Even the conductor hears it IN FRONT OF HIM.

 

The concept is bad from the start. It always was, it'll always be.

 

STEREO FOREVER!

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Happy for those of you who do records.  I was a late adopter of the Gerhardt albums (didn’t have the SW/CE one until a few years ago, even) because by the time I was able to buy my own scores, Sony Classical was in the midst of releasing the Special Editions, so I went with those.  But this is a good album!  Probably my favorite of the three.   
 

Wish somebody would have gone all-in like that on the prequels or sequels…

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8 hours ago, Bespin said:

I don't believe in surround albums. This is shit like quadraphony was in the old days. I don't want to listen to the music like if I was IN the orchestra.

 

Even the conductor hears it IN FRONT OF HIM.

 

The concept is bad from the start. It always was, it'll always be.

 

STEREO FOREVER!

I think they were trying, in part, to replicate how music sounds on headphones.

You do get the feeling of being in the middle of the orchestra with them on.

 

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10 hours ago, Bespin said:

I don't believe in surround albums. This is shit like quadraphony was in the old days. I don't want to listen to the music like if I was IN the orchestra.

 

Even the conductor hears it IN FRONT OF HIM.

 

The concept is bad from the start. It always was, it'll always be.

 

STEREO FOREVER!

 

One has to differentiate. Those were Dolby Surround albums, if I remember correctly. Those just used a Dolby encoder to make sure, that you got the correct stereo panorama when playing through a Dolby decoder at home: Instruments left, center, right, and ambiance in the surround. Like in a real concert hall.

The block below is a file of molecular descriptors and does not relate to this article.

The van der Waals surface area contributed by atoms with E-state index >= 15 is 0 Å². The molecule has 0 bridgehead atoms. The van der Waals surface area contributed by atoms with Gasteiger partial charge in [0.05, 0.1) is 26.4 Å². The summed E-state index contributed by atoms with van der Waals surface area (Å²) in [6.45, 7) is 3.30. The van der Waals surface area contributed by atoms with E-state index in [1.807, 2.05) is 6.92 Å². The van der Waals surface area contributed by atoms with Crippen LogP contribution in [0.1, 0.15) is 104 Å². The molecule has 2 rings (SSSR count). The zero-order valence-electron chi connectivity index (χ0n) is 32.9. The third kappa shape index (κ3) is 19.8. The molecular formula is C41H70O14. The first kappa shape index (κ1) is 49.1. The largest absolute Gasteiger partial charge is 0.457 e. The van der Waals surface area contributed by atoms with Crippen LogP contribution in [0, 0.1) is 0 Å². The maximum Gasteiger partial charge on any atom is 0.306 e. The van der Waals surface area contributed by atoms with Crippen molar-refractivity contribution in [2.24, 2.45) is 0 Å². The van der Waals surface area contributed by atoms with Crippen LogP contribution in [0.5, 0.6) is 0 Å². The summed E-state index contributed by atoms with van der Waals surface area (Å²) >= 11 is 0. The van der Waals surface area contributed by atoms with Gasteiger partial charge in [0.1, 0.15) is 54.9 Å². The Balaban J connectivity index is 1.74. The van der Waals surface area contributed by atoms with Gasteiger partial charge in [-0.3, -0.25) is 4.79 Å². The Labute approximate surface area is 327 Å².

With Quad and modern surround sound like Blu-ray and SACD it depends on the aim of the producer or engineer. Most have only ambience in the surround, so NOT the situation as if one is in the orchestra. 

 

And the concept is NOT bad. Just different tastes. I personally like those "middle in the orchestra" recordings very much, since they remind me of the soundscape when I am playing myself in an orchestra or chamber group. 

 

 

And concerning this album: I have it on CD since around 1990 and like it very much, although some pieces like asteroid field sound a bit hurried and slightly chaotic.

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3 minutes ago, Gurkensalat said:

One has to differentiate. Those were Dolby Surround albums, if I remember correctly. Those just used a Dolby encoder to make sure, that you got the correct stereo panorama when playing through a Dolby decoder at home: Instruments left, center, right, and ambiance in the surround. Like in a real concert hall. 

 

That's not the explanation @Marian Schedenig gave for these dolby surround CD albums. If I remember correctly, there's not really any additional channels other than the two stereo channels.

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2 hours ago, Jurassic Shark said:

 

That's not the explanation @Marian Schedenig gave for these dolby surround CD albums. If I remember correctly, there's not really any additional channels other than the two stereo channels.

 

Gurken's explanation is correct. But they're not discreet channels, because it's still an analogue stereo signal. The centre channel simply gets all the frequencies that are the same in both channels, and the rears get everything that's phase inverted.

 

A nasty side effect of this is that many Blu-rays of old films come with a 2.0 "mono" channel that is essentially just two channels carrying the same signal. In Dolby Surround, that would all go to the centre channel, but because it's a digital stream and doesn't have the Dolby Surround flag set, my amp at least keeps insisting on playing it through the two stereo speakers. Which is very annoying because the centre is much better for making out dialogue.